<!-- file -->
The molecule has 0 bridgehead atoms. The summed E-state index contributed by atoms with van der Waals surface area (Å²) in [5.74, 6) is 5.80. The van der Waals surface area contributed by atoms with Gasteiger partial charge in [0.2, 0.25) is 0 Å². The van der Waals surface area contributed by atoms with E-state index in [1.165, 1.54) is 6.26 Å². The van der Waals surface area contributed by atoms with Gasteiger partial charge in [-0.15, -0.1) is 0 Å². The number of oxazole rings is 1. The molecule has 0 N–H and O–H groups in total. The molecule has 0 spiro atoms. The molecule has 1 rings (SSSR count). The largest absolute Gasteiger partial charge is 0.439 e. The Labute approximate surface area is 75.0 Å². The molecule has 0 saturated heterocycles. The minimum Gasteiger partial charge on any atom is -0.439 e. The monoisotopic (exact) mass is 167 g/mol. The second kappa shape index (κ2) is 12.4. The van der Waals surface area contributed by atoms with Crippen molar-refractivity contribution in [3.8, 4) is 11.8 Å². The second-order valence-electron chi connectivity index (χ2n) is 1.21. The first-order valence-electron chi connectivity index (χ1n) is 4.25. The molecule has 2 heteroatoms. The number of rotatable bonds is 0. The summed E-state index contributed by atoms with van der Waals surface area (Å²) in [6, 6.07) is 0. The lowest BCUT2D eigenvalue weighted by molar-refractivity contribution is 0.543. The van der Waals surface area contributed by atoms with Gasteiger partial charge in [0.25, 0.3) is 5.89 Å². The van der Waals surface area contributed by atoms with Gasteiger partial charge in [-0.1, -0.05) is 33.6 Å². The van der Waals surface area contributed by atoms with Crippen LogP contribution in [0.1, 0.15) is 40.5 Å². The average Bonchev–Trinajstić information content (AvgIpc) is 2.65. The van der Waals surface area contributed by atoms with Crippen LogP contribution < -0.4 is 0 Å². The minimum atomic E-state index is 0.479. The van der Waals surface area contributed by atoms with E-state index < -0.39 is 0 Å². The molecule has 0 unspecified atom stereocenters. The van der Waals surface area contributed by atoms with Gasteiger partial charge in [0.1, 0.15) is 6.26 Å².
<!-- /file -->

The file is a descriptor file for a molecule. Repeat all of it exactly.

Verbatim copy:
The molecule has 0 bridgehead atoms. The summed E-state index contributed by atoms with van der Waals surface area (Å²) in [5.74, 6) is 5.80. The van der Waals surface area contributed by atoms with Gasteiger partial charge in [0.2, 0.25) is 0 Å². The van der Waals surface area contributed by atoms with E-state index in [1.165, 1.54) is 6.26 Å². The van der Waals surface area contributed by atoms with Gasteiger partial charge in [-0.15, -0.1) is 0 Å². The number of oxazole rings is 1. The molecule has 0 N–H and O–H groups in total. The molecule has 0 spiro atoms. The molecule has 1 rings (SSSR count). The largest absolute Gasteiger partial charge is 0.439 e. The Labute approximate surface area is 75.0 Å². The molecule has 0 saturated heterocycles. The minimum Gasteiger partial charge on any atom is -0.439 e. The monoisotopic (exact) mass is 167 g/mol. The second kappa shape index (κ2) is 12.4. The van der Waals surface area contributed by atoms with Crippen molar-refractivity contribution in [3.8, 4) is 11.8 Å². The second-order valence-electron chi connectivity index (χ2n) is 1.21. The first-order valence-electron chi connectivity index (χ1n) is 4.25. The molecule has 2 heteroatoms. The number of rotatable bonds is 0. The summed E-state index contributed by atoms with van der Waals surface area (Å²) in [6, 6.07) is 0. The lowest BCUT2D eigenvalue weighted by molar-refractivity contribution is 0.543. The van der Waals surface area contributed by atoms with Gasteiger partial charge in [0.25, 0.3) is 5.89 Å². The van der Waals surface area contributed by atoms with Gasteiger partial charge in [-0.1, -0.05) is 33.6 Å². The van der Waals surface area contributed by atoms with Crippen LogP contribution in [0.1, 0.15) is 40.5 Å². The average Bonchev–Trinajstić information content (AvgIpc) is 2.65. The van der Waals surface area contributed by atoms with Crippen LogP contribution < -0.4 is 0 Å². The minimum atomic E-state index is 0.479. The van der Waals surface area contributed by atoms with E-state index < -0.39 is 0 Å². The molecule has 0 unspecified atom stereocenters. The van der Waals surface area contributed by atoms with Gasteiger partial charge in [0.1, 0.15) is 6.26 Å².